WCS Season One Finals
Brackets and standings on Liquipedia
Season One Finals: Final Four Preview
After two days of intense action, we are left with four remaining players. Resembling the semifinals of WCS Korea with a Jürgen thrown in, the four will battle it out to become the first seasonal WCS champion.
Soulkey vs. sOs
Unbreakable. When everything is against him, that is when he will show his best. You might think you have him right where you want him, but that's what he wants you to believe. With his strong defense, calculating mind and ability to scout and ready for his opponents, he is ready to add another championship trophy to his collection. The word 'impossible' means nothing to him, it just adds more fuel to his fire to grab victory. He is Woongjin Stars' Soulkey.
Off his miracle comeback last week against Innovation, the question on everyone's mind was if Soulkey could continue his momentum in Korea and take not only the Korean championship, but the overall Season One championship. It seemed a bit laughable anyone could talk themselves into Soulkey not making it to at least the semifinals, but there was some concern he could have a letdown after such an emotional victory only a few days prior. Put into a group with two foreigners and aLive, the fourth place finisher in the American region, the reigning and defending Korean champion was the heavy favorite.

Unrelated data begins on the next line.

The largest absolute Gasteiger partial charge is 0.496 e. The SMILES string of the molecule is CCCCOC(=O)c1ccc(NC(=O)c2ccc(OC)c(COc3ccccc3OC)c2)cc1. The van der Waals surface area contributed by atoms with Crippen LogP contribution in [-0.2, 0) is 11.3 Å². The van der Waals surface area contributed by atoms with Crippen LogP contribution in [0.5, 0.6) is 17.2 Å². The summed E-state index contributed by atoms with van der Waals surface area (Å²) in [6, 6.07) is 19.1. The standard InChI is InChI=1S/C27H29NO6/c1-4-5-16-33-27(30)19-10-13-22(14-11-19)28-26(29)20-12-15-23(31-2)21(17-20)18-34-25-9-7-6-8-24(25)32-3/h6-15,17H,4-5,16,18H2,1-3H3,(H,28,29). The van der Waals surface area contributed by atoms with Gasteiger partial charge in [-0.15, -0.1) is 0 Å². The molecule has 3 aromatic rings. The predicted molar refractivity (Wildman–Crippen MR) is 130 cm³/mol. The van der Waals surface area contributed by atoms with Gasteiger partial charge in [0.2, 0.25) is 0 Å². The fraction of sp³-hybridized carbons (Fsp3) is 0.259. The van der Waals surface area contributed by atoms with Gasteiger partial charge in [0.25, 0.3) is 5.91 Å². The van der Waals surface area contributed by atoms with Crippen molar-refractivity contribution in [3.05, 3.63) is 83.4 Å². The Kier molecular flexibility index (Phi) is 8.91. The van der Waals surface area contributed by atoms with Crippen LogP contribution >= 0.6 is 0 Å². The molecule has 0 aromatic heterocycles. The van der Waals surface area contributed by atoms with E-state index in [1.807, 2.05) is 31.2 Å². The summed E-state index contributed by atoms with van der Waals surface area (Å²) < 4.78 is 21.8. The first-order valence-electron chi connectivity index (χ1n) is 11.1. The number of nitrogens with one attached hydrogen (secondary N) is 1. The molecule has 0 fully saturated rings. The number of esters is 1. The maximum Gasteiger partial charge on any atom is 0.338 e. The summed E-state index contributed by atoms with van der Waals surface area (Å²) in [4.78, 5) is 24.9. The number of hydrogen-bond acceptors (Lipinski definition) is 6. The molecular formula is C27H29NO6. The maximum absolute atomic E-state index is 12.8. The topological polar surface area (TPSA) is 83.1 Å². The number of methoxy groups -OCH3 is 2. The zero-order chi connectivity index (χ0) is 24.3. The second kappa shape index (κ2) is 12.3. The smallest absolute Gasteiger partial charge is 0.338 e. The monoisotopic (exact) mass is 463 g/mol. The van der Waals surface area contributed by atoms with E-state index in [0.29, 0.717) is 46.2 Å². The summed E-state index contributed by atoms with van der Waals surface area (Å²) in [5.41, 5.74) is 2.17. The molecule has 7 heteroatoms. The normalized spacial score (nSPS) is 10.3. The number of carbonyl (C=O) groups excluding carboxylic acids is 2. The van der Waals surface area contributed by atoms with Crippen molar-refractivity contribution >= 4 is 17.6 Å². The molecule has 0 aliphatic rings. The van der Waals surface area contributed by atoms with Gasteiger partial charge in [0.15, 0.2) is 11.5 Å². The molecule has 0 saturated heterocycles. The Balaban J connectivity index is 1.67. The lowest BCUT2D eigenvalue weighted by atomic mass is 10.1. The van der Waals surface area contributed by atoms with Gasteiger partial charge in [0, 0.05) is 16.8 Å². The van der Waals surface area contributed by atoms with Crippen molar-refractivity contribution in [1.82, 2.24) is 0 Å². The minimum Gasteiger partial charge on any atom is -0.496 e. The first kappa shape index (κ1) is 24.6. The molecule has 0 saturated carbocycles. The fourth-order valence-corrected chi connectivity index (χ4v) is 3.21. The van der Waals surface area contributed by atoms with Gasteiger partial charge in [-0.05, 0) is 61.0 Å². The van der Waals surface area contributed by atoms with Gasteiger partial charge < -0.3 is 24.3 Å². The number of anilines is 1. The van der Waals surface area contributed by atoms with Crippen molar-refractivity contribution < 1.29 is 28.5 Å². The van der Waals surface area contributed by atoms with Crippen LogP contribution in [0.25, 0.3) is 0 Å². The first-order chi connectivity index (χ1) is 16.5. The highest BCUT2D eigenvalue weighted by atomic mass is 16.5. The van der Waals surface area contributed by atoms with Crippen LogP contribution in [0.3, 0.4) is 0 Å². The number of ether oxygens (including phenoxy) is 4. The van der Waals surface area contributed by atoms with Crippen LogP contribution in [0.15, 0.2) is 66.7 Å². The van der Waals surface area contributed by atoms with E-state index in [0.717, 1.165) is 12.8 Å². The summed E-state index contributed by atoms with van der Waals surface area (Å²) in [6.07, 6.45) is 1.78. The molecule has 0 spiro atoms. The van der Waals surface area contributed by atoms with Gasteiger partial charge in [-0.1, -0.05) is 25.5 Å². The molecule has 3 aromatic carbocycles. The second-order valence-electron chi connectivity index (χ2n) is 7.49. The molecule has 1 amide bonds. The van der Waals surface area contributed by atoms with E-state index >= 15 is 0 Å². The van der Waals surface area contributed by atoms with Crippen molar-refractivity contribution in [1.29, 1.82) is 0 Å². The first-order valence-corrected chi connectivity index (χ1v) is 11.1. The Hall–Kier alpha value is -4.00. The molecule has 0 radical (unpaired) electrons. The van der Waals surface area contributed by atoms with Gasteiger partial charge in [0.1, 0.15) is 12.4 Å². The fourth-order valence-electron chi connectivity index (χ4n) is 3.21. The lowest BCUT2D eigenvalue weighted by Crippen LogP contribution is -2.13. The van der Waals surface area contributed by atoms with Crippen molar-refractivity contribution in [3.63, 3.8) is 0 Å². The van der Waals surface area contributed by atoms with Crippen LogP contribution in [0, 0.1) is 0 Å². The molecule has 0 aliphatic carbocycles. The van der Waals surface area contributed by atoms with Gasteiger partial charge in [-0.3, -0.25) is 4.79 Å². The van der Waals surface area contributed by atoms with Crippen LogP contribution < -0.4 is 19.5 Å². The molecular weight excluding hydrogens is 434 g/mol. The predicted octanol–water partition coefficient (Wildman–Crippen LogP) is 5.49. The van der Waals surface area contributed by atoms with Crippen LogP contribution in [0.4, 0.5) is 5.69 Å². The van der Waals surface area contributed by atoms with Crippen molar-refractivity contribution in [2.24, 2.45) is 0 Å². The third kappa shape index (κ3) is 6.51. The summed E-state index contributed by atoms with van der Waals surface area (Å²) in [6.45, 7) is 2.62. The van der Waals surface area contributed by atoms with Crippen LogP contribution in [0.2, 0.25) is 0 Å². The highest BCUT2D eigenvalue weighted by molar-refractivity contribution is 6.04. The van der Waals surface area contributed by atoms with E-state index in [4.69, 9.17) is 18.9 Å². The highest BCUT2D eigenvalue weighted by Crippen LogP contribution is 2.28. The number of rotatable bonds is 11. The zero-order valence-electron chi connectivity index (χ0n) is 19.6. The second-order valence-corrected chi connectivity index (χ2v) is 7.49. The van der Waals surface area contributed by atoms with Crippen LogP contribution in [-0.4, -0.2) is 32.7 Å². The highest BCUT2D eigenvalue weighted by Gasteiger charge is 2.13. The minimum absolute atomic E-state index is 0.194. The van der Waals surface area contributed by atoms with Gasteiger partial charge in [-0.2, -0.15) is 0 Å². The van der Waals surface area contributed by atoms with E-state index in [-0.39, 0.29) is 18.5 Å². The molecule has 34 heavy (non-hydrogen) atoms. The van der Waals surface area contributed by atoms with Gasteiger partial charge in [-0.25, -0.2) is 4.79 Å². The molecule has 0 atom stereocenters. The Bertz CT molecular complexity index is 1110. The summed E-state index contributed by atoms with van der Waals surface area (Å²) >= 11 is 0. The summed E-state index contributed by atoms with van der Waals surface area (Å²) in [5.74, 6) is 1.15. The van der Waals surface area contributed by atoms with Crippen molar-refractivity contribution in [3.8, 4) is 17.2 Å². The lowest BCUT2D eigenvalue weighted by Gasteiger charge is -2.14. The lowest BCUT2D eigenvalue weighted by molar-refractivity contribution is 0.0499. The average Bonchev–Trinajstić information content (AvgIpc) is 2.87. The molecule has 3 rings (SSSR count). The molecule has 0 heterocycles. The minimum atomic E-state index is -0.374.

Not wasting time, Soulkey breezed through his opening day group. Stephano, gauged as Soulkey's biggest challenge, didn't show up to the potential people expected, making a quick exit from the tournament. aLive and TLO were able to hang somewhat with the Korean champion, but Soulkey powered through against both of his opponents to exit in first place without a single map dropped.
Having the toughest quarterfinal opponent of all the first place finishers, we were finally given the match that most people following the Korean scene wanted to happen. Soulkey, Life, and Roro, the three most recent GSL champions, are the consensus top three Zergs in the world, and we've already seen Soulkey and Roro both dispatch of Life in the GSL in group stage matches. Never having faced each other in a best-of series before, this was our chance to see which Zerg held the edge when it came to the ZvZ match-up.
Roro with a 10-2 record in HotS and Soulkey with an equally sensational 9-1 record, it appeared to be a coin flip on paper. In the actual games, Soulkey was able to come out the victor in three of the four games, using his superior positioning to give him better flanks and engagements when he needed them the most. Both players were equal on the macro side of things, but Soulkey's renown defense was able to hold up against Roro's attacks, and he was able to pressure his opponent enough to tip the scales into his favor. The games were closer than the overall series score implied, but Soulkey made it into the final four with only a single map dropped.
Eccentric. He walks to the beat of his own drummer. When you ask him to think inside the box, he takes it and rips it to shreds. From hallucinations to abnormal timings, there is something new every time you watch him play. While he might not be the most conventional Protoss, he is definitely the most revolutionary. Laugh at his quirky builds all you want, but he'll be the one getting the last laugh when he eliminates you without a single loss. He is Woongjin Stars' sOs.